Mar 23, 2012

{Wide Open Book Tour: Guest Post} with author Deborah Coates

Please welcome author Deborah Coates who is hear to talk about her upcoming novel Wide Open and how her novel as a bit of the movie The Electric Horseman added to it.
Deborah Coates Links: Site | Twitter | Goodreads

The Electric Horsewoman
Does anyone remember the movie, The Electric Horseman?  It stars Robert Redford and Jane Fonda and came out in 1979.  It's about people losing themselves and finding themselves, about understanding what's important and about getting to know people as individuals rather than the stereotypes attached to them.  It also has horses and Robert Redford and Willie Nelson and epic chase scenes.  The two main characters don't end up together, exactly (I'm sorry if that's a spoiler, but it came out in 1979), but they're better people for knowing each other and one of my favorite things about the movie is that they recognize that neither could live in the other's world and they're not stupid enough to try.

Wide Open is nothing like The Electric Horseman.

Hallie Michaels does get her name from Jane Fonda's character in The Electric Horseman, which was Hallie Martin.  Not that Hallie Michaels's parents named her after the character in the movie, but I did. 

In many ways, particularly surface ways, Hallie Martin of The Electric Horseman and Hallie Michaels of Wide Open are very different.  In The Electric Horseman, Hallie Martin is in her late thirties, early forties.  She has an established career as a reporter.  She's lives in the city and she's happy about it.  She dresses to look good, even when she thinks she's dressing for practicality, she's not.

Hallie Michaels of Wide Open is twenty-three.  She's a soldier and she likes that.  She's been to cities, to New York and Denver and Paris once.  She likes the excitement of those places, but if she thought about it, which she doesn't, she wouldn't want to live there.

Both Hallies, though, are forthright, determined and strong. In Wide Open, Hallie Michaels sees something that needs to be done and she does it.  If there are consequences, she accepts them.  If she's wrong, she tries again.  And again.  And again.  She's back in a place she thought she left forever and it feels both foreign and familiar.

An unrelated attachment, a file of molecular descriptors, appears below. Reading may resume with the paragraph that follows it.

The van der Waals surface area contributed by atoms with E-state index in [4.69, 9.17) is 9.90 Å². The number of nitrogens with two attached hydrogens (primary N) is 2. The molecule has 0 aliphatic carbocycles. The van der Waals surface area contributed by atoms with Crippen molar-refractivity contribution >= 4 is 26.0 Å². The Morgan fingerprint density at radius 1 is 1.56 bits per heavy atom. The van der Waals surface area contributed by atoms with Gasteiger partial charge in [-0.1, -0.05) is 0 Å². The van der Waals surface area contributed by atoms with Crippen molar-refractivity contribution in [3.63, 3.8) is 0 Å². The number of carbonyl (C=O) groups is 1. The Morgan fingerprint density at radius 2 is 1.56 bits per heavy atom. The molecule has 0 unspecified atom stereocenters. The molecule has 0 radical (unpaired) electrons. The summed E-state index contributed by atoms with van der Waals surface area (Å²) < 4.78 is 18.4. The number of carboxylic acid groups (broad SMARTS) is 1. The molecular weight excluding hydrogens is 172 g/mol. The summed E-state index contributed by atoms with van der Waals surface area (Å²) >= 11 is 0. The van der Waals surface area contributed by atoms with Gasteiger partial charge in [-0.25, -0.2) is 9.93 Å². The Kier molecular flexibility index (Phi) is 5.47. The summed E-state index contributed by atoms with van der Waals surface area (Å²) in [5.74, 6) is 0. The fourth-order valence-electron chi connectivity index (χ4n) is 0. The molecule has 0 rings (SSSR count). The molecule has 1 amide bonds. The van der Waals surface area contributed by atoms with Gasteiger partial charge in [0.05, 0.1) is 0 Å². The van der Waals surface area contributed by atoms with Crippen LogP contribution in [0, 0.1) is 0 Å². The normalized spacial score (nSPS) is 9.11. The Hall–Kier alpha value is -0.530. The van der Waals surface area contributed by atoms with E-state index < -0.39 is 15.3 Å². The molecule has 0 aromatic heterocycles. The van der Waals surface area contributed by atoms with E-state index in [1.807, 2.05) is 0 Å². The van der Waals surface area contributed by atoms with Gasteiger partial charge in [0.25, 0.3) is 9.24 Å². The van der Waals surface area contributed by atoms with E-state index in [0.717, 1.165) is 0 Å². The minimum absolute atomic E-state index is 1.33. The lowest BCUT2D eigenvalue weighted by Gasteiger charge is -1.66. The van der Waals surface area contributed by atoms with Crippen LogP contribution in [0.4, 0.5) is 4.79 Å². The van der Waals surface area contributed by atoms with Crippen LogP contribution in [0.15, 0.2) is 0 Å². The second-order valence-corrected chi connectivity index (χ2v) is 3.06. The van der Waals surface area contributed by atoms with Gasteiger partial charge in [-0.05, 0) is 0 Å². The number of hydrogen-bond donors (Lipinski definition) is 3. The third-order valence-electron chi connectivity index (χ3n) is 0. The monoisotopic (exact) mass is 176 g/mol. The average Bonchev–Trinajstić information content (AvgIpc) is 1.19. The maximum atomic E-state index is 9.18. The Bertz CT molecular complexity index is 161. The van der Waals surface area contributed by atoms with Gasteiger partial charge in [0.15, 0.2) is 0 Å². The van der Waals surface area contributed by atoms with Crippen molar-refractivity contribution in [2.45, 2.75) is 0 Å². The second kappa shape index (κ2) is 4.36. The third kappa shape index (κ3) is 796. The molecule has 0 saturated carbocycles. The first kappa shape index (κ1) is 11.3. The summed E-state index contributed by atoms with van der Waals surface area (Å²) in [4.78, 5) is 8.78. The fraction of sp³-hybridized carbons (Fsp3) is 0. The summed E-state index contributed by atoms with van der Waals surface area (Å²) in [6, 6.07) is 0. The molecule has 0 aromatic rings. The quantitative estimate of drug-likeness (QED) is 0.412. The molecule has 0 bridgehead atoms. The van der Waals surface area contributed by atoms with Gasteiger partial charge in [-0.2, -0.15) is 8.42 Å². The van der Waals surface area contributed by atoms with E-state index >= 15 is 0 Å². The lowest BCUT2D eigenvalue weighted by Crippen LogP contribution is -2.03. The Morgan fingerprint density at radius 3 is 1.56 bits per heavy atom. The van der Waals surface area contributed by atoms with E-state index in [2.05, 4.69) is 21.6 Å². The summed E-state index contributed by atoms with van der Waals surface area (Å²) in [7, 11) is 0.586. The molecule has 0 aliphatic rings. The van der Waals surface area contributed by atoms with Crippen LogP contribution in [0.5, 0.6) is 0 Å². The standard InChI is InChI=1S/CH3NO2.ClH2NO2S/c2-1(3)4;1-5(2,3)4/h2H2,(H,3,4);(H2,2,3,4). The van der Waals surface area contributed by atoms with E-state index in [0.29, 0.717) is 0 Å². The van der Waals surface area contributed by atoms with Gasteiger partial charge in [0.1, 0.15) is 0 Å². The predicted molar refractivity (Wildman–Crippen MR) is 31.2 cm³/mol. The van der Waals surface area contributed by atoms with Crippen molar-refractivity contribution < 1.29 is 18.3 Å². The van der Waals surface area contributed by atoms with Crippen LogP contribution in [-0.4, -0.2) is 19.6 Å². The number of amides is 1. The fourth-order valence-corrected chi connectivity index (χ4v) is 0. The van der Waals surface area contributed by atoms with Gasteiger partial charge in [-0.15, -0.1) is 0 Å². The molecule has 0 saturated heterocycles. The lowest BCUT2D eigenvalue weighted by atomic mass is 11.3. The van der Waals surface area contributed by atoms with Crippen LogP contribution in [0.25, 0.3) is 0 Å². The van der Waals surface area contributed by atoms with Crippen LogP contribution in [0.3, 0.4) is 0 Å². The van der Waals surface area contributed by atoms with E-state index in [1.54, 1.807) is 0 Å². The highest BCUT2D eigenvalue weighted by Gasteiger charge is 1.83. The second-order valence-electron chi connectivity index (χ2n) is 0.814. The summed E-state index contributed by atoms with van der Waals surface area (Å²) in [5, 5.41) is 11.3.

It's been almost four years since Hallie's been home, but now, because her sister has died, she's back. There's a moment, early in Wide Open when she sees her childhood home once more:

They turned onto the long drive to the ranch, and Hallie was caught by how much things had and hadn’t changed. Big round bales were stacked two high just north of the drive. Farther on, near one of the stock tanks, a small herd of cattle grazed, prepping in their own way for winter, heavier coats, eating the last of the green grass.

Boyd pulled around the last open bend, and Hallie gritted her teeth because they were here. The house, painted in three shades of brown, the big metal tractor barn with the rolling doors wide open, and the horse barn down the lane—all of it just the same as it had been when she’d left. Like nothing ever changed, even though everything had.

Wide OpenIn Wide Open, Hallie Michaels and Boyd Davies are lucky because they don't live in different worlds the way that Hallie Martin and Sonny Steele do in The Electric Horseman.  On the other hand, they're really different people.  And Hallie's not exactly sure what to make of this new guy who keeps turning up where he's not particularly expected and definitely not wanted.

From Wide Open:

She shrugged his hand away, said, “Okay, I’ll see you later,” to Brett, pulled her duffel from the trunk, and walked to the sheriff’s car, where she had to wait for Deputy Davies to join her because he had, inexplicably, locked his car.

“Seriously?” she said when he unlocked the passenger door. “You could see your car from where you were standing.”

He took her duffel and slid it into the backseat. “I have guns,” he said.

“You and everybody else.”

If you never have, I recommend watching The Electric Horseman.  Some of the events aren't realistic, but it's a fun time and it has a good heart. 

I hope you'll take a look at Wide Open, too.  I hope you'll find that like, The Electric Horseman, it has a good heart.

No comments:

Post a Comment